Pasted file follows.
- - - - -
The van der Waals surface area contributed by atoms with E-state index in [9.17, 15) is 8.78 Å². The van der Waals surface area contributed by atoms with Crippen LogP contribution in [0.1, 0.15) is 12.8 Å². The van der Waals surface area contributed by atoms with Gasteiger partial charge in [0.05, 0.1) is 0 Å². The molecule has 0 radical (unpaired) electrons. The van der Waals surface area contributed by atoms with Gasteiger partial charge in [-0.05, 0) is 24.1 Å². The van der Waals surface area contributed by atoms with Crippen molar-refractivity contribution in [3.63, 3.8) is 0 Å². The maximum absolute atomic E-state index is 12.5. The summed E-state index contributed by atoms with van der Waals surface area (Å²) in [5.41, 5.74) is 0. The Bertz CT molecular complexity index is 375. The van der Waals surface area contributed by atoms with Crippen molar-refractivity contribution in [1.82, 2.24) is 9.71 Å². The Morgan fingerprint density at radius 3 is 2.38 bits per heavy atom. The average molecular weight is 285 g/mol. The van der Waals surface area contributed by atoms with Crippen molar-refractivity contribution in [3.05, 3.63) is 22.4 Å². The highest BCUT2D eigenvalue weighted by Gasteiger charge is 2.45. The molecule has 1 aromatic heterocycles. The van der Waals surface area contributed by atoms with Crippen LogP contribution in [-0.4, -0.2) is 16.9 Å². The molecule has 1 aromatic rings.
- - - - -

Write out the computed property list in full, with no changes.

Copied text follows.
The van der Waals surface area contributed by atoms with E-state index in [9.17, 15) is 8.78 Å². The van der Waals surface area contributed by atoms with Crippen LogP contribution in [0.1, 0.15) is 12.8 Å². The van der Waals surface area contributed by atoms with Gasteiger partial charge in [0.05, 0.1) is 0 Å². The molecule has 0 radical (unpaired) electrons. The van der Waals surface area contributed by atoms with Gasteiger partial charge in [-0.05, 0) is 24.1 Å². The van der Waals surface area contributed by atoms with Crippen molar-refractivity contribution in [3.63, 3.8) is 0 Å². The maximum absolute atomic E-state index is 12.5. The summed E-state index contributed by atoms with van der Waals surface area (Å²) in [5.41, 5.74) is 0. The Bertz CT molecular complexity index is 375. The van der Waals surface area contributed by atoms with Crippen molar-refractivity contribution in [1.82, 2.24) is 9.71 Å². The Morgan fingerprint density at radius 3 is 2.38 bits per heavy atom. The average molecular weight is 285 g/mol. The van der Waals surface area contributed by atoms with Crippen molar-refractivity contribution in [3.05, 3.63) is 22.4 Å². The highest BCUT2D eigenvalue weighted by Gasteiger charge is 2.45. The molecule has 1 aromatic heterocycles. The van der Waals surface area contributed by atoms with Crippen LogP contribution in [-0.4, -0.2) is 16.9 Å². The molecule has 1 aromatic rings.